100 days – Day 90
So sorry to learn of the death yesterday of one of my favourite actors, James Garner.
As a kid, I loved watching “Maverick” on TV – then “The Rockford Files”
Tonight,on DVD, I’ll watch a couple of the most enjoyable films that he’s in: “Support Your Local Sheriff”,
And “Support Your Local Gunfighter”
Meanwhile….. some of the best:
100 days – Day 88/89
Couldn’t sleep, so started to watch the rest of the third series of “Ashes to Ashes” – eventually getting to bed after 3 am.
Somehow, I think that I’ll have to re-watch the very last episode again – I seem to have lost the drift about half way through!
100 days – Day 87
The blood of the martyrs is the seed of the Church –
is a paraphrase of a statement made by Tertullian in 197 A.D. in “The Apology” – written to the Emperor:
He writes, “kill us, torture us, condemn us, grind us to dust; your injustice is the proof that we are innocent. Therefore God suffers (allows) that we thus suffer. …….Nor does your cruelty, however exquisite, avail you; it is rather a temptation to us. The oftener we are mown down by you, the more in number we grow; the blood of Christians is seed.”
The Christians of Iraq are considered to be one of the oldest surviving continuous Christian communities in the world.
The vast majority are Eastern Aramaic-speaking ethnic Assyrians, Armenians, Arabs,and Kurds .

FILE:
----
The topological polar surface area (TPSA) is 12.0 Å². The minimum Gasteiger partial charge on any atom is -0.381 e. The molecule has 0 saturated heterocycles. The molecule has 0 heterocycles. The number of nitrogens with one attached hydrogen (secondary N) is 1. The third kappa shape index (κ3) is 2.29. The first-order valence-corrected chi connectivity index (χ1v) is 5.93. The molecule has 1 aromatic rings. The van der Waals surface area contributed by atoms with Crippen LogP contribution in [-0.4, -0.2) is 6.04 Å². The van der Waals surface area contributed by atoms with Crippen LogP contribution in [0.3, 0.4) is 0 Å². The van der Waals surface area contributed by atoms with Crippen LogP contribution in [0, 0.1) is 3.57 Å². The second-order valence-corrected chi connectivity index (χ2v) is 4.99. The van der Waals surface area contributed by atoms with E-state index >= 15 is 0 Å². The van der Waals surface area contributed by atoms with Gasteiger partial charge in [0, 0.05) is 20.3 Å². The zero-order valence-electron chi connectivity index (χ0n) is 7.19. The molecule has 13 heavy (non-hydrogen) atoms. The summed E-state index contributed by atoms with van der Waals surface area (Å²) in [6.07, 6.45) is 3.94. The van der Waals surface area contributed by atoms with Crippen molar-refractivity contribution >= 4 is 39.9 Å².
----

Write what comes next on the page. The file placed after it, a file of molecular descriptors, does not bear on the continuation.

In Iraq, Christians numbered about 1,500,000 in 2003, representing just over 5% of the population of the country. They numbered over 1.4 million in 1987 or 8% of the population. After the Iraq War, it was estimated that the number of Christians in Iraq had dropped to less than 450,000 by 2013 – with estimates as low as 200,000. Chaldean Catholics form the biggest group among the Christians of Iraq.
Iraqi Christians are fleeing Mosul after Islamist militants threatened to kill them unless they converted to Islam or paid a “protection tax”.
A statement issued by the Islamic State in Iraq and the Levant (Isis) called on Christians to comply by midday on Saturday or face death if they did not leave the northern city.
Isis has control of large parts of Syria and Iraq and said last month it was creating an Islamic caliphate.
The ultimatum cited a historic contract known as “dhimma,” under which non-Muslims in Islamic societies who refuse to convert are offered protection if they pay a fee, called a “jizya”, and a spokesman elaborated, saying, “if they refuse this they will have nothing but the sword.”
Stand firm in the Faith! Don’t be forced to convert! Don’t pay “protection money”!
I’ve been re-watching “Life on Mars” – the highly successful BBC series from a few years ago.
Remember it? How a modern day Manchester DCI, Sam Tyler (John Sim) is hit by a car, knocked down, and awakens in 1973. He then goes on to be part of Gene Hunt’s team of politically incorrect thuggish detective squad.
All the while, he is desperately searching for some sort of doorway back to the present. “Am I mad? In a coma? Or back in time?” he asks over each episode’s opening.
I hadn’t realised that an American version had been made – it bombed, lasting only one season.
The scriptwriters had to resolve everything in the last episode, and this is what they came up with: